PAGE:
The Supreme Court granted certiorari and ultimately reversed the convictions. Relying on the Fifth and Fourteenth Amendments of the United States’ Constitution the Court determined that “mere access to the courthouse doors does not by itself assure” a fair trial. 9  Defendants needed “access to the raw materials integral to the building of an effective defense.” 10 The court applied a three part balancing test to determine when additional protections validated providing those raw materials: 1) the private interest that will be affected by the action of the State; 2) the governmental interest that will be affected if the safeguard is to be provided; and 3) the probable value of the addition or substitute procedural safeguards that are sought and the risk of deprivation of the interest if the safeguards are not provided. 11

In Ake’s case, the first factor, the private interest, was clear: the State wanted to kill him. On the second factor, the State’s interest, the Supreme Court noted the minimal financial burden in providing expert assistance and that “a State may not legitimately assert an interest in maintenance of a strategic advantage over the defense, if the result of that advantage is to cause a pall on the accuracy of the verdict obtained.” 12 Finally, the court recognized the necessity of psychiatric assistance crucial to mounting a defense. The three factors weighed heavily in Ake’s favor and his convictions were reversed.

In 1986 Glen Burton Ake was retried on two counts of First Degree Murder and two counts of Shooting with Intent to Kill. He was found guilty and sentenced to life imprisonment for each of the First Degree Murder charges and two hundred years imprisonment for each of the Shooting with Intent to Kill. 13 He died in a prison hospital April 23, 2011, at age 55.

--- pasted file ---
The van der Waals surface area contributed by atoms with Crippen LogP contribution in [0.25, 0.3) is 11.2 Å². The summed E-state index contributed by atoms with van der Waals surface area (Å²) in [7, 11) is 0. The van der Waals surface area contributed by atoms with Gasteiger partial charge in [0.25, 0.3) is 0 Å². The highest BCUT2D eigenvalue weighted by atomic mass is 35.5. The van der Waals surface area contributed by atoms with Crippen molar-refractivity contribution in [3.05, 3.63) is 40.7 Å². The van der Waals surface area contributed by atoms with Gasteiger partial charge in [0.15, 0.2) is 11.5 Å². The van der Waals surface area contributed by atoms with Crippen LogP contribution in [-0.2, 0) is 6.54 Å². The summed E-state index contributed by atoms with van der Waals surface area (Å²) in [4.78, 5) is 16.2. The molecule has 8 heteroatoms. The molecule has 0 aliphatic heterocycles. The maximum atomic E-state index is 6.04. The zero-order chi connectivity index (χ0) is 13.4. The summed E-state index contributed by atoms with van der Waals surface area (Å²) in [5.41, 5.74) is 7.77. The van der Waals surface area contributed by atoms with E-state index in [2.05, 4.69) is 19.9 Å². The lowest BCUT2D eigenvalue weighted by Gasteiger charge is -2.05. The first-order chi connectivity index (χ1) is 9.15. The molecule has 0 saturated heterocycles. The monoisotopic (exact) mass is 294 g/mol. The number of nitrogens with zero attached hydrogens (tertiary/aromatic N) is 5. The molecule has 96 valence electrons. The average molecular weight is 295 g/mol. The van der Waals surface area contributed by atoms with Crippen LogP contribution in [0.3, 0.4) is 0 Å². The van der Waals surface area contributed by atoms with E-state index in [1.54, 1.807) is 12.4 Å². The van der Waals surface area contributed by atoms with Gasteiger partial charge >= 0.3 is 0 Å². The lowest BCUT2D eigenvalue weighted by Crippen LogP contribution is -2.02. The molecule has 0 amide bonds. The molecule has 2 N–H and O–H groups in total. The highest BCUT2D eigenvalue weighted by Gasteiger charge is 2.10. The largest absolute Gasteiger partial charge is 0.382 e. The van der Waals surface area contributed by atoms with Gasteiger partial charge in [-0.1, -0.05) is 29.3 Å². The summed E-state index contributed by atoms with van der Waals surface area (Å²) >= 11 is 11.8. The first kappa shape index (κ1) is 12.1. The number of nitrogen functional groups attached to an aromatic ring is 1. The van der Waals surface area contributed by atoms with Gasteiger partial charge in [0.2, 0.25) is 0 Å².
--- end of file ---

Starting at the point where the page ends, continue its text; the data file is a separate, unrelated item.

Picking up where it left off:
The Aftermath of Ake

Ake v. Oklahoma provided a new foundation for obtaining expert assistance for indigent defendants. The specific holding, though, was narrow. The Supreme Court only ruled that “when a defendant makes a preliminary showing that his sanity at the time of the offense is likely to be a significant factor at trial, the Constitution requires that a State provide access to a psychiatrist’s assistance on the issue if a defendant cannot otherwise afford one.” 14

How is this applicable in non-capital cases? Can we obtain funds for experts for non-psychiatric issues? Does this type of assistance apply to pre-trial hearings? Is it a neutral expert, or one specifically provided for the defense? How can this standard affect other grounds for which a defendant should be entitled to expert assistance? Can this apply to a non-criminal case? We will address each of these critical questions in turn.